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Old 06-07-2012, 06:57 PM
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Laura Laura is offline
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Default Taxi and Limousine Commission form working group to look at wheelchair-accessible ca

from the NY Daily News:
Taxi and Limousine Commission form working group to look at wheelchair-accessible cab options
Comes on heels of judge allowing lawsuits against Bloomberg taxi plans to proceed

Wednesday, June 6, 2012, 3:32 PM
The Taxi and Limousine Commission is taking a second look at whether or not the entire yellow cab fleet should be accessible to the handicapped.

The agency is forming an accessibility working group that will be chaired by a commissioner who says a wheelchair user should be able to ride in any of the 13,200 taxis that are licensed and regulated by the city. Only 230 or so now have wheelchair ramps.

TLC Chairman David Yassky said he still believes the agency’s more limited plan — putting 2,000 new taxicabs with wheelchair ramps on the streets and establishing a dispatching system — is best for riders and the industry.

But Yassky said he didn’t want to “get a head of” the committee, which commissioner Frank Carone will lead. The goal is to ensure a wheelchair user can get a cab where the fleet mainly operates - midtown and downtown, Yassky said.

“Frank has said clearly that he believes there needs to be 13,000 accessible vehicles,” Yassky said. “Others would would say you can do it with fewer vehicles. That’s what the working group is for - to iron that out.”

The working group will include commission members, advocates for the disabled, drivers and fleet owner representatives, Carone said.

“My ultimate goal is 100% accessibility for many reasons,” Carone, a Brooklyn lawyer, said. “It unconscionable to me that this iconic fleet, the symbol of the city, is not available to those whose freedom of movement is compromised, whether they use a wheelchair or a can or have some other sort of disability.”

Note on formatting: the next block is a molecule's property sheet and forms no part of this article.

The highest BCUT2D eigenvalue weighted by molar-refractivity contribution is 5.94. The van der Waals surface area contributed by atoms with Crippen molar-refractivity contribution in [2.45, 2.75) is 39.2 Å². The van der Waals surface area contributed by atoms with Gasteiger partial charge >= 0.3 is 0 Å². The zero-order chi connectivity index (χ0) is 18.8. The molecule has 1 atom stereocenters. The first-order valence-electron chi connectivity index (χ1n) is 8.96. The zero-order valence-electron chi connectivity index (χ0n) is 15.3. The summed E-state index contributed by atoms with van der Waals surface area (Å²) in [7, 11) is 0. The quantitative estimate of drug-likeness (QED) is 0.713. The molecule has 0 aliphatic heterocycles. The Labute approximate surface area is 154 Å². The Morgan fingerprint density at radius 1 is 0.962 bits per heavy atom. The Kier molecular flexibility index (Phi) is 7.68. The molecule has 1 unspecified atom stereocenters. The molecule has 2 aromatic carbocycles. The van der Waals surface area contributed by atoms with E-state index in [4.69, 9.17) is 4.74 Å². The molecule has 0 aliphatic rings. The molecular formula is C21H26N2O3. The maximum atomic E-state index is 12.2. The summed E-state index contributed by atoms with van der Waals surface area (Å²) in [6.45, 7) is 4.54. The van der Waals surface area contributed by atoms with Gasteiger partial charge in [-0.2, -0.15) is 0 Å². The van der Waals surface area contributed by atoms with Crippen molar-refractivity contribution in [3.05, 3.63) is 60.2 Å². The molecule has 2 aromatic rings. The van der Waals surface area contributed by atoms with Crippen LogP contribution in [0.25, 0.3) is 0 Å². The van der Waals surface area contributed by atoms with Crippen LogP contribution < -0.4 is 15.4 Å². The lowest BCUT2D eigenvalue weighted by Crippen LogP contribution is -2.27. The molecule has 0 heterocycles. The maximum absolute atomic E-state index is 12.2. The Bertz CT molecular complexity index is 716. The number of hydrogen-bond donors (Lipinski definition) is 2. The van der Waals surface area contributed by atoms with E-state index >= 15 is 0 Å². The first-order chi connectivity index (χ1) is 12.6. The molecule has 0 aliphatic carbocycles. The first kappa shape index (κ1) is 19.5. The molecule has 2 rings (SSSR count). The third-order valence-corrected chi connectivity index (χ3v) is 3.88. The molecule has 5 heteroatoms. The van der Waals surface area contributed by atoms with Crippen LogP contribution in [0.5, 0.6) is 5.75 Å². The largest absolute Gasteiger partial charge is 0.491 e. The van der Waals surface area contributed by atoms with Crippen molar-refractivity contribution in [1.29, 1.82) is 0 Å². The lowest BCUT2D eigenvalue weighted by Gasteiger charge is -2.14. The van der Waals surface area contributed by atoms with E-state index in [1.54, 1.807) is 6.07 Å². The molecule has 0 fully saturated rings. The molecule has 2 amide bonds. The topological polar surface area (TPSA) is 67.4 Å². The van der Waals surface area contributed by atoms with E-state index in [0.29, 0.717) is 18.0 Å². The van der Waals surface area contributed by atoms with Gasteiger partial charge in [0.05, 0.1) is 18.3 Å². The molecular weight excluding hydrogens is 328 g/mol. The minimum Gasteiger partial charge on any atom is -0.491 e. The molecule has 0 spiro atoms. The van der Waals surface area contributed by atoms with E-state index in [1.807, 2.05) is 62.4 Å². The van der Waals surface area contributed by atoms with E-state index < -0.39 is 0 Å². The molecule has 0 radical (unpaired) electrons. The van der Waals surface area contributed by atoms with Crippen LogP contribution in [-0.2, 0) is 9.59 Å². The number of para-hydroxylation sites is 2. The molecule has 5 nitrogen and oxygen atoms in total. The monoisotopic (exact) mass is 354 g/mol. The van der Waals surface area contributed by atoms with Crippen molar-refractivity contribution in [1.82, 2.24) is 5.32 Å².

The formation of the panel comes as the city’s plans are in legal limbo.

A Manhattan Supreme Court judge last week issued a temporary order blocking the city from expanding the yellow cab fleet while also creating a new class of livery cars that could pick up street hails in northern Manhattan and the other boroughs. Fleet owners argued the plan is illegal because it wasn’t approved by the City Council. Their lawsuit can move forward, the judge ruled.

Earlier this year, advocates for the disabled filed a lawsuit claiming the city is in violation of the Americans with Disabilities Act and each cab that is retired has to be replaced with one equipped with ramps for the handicapped.

“Yassky should read the hand writing on the wall: 100% accessibility is the future of the the taxi industry,” Assemblyman Micah Kellner (D-Manhattan), a leading advocate for the disabled. “If he isn't going to lead, he should get out of the way."

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Old 06-10-2012, 05:01 PM
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Michelle Michelle is offline
Join Date: Mar 2008
Posts: 245

After all these years of advocacy and protesting and the Taxi of Tomorrow fiasco, they've finally decided to look into it?
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